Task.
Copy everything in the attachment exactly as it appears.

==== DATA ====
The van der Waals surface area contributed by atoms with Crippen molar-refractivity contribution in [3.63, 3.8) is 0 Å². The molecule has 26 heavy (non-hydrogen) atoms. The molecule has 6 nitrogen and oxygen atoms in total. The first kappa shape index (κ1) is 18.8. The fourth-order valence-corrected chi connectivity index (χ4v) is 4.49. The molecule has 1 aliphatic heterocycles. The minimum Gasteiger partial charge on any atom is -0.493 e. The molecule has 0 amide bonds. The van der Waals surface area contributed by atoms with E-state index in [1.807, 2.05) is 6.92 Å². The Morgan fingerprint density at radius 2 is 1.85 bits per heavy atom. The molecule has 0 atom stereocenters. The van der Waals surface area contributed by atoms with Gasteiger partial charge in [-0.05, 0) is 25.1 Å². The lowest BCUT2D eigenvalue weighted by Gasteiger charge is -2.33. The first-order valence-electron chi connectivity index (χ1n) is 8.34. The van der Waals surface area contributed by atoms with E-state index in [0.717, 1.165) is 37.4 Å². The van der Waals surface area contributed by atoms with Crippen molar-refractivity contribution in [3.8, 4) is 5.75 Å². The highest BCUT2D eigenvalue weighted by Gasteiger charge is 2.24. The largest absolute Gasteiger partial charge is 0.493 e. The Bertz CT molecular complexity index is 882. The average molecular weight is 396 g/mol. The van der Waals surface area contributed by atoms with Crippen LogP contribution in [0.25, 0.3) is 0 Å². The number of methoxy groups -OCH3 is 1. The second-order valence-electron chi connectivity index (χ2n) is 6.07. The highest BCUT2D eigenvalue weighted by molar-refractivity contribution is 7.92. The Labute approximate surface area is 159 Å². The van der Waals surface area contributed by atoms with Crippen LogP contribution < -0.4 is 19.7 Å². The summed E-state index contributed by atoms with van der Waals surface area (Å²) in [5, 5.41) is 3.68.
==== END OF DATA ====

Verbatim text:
The van der Waals surface area contributed by atoms with Crippen molar-refractivity contribution in [3.63, 3.8) is 0 Å². The molecule has 26 heavy (non-hydrogen) atoms. The molecule has 6 nitrogen and oxygen atoms in total. The first kappa shape index (κ1) is 18.8. The fourth-order valence-corrected chi connectivity index (χ4v) is 4.49. The molecule has 1 aliphatic heterocycles. The minimum Gasteiger partial charge on any atom is -0.493 e. The molecule has 0 amide bonds. The van der Waals surface area contributed by atoms with E-state index in [1.807, 2.05) is 6.92 Å². The Morgan fingerprint density at radius 2 is 1.85 bits per heavy atom. The molecule has 0 atom stereocenters. The van der Waals surface area contributed by atoms with Gasteiger partial charge in [-0.05, 0) is 25.1 Å². The lowest BCUT2D eigenvalue weighted by Gasteiger charge is -2.33. The first-order valence-electron chi connectivity index (χ1n) is 8.34. The van der Waals surface area contributed by atoms with E-state index in [0.717, 1.165) is 37.4 Å². The van der Waals surface area contributed by atoms with Crippen molar-refractivity contribution in [3.8, 4) is 5.75 Å². The highest BCUT2D eigenvalue weighted by Gasteiger charge is 2.24. The largest absolute Gasteiger partial charge is 0.493 e. The Bertz CT molecular complexity index is 882. The average molecular weight is 396 g/mol. The van der Waals surface area contributed by atoms with Crippen LogP contribution in [0.25, 0.3) is 0 Å². The number of methoxy groups -OCH3 is 1. The second-order valence-electron chi connectivity index (χ2n) is 6.07. The highest BCUT2D eigenvalue weighted by molar-refractivity contribution is 7.92. The Labute approximate surface area is 159 Å². The van der Waals surface area contributed by atoms with Crippen LogP contribution < -0.4 is 19.7 Å². The summed E-state index contributed by atoms with van der Waals surface area (Å²) in [5, 5.41) is 3.68.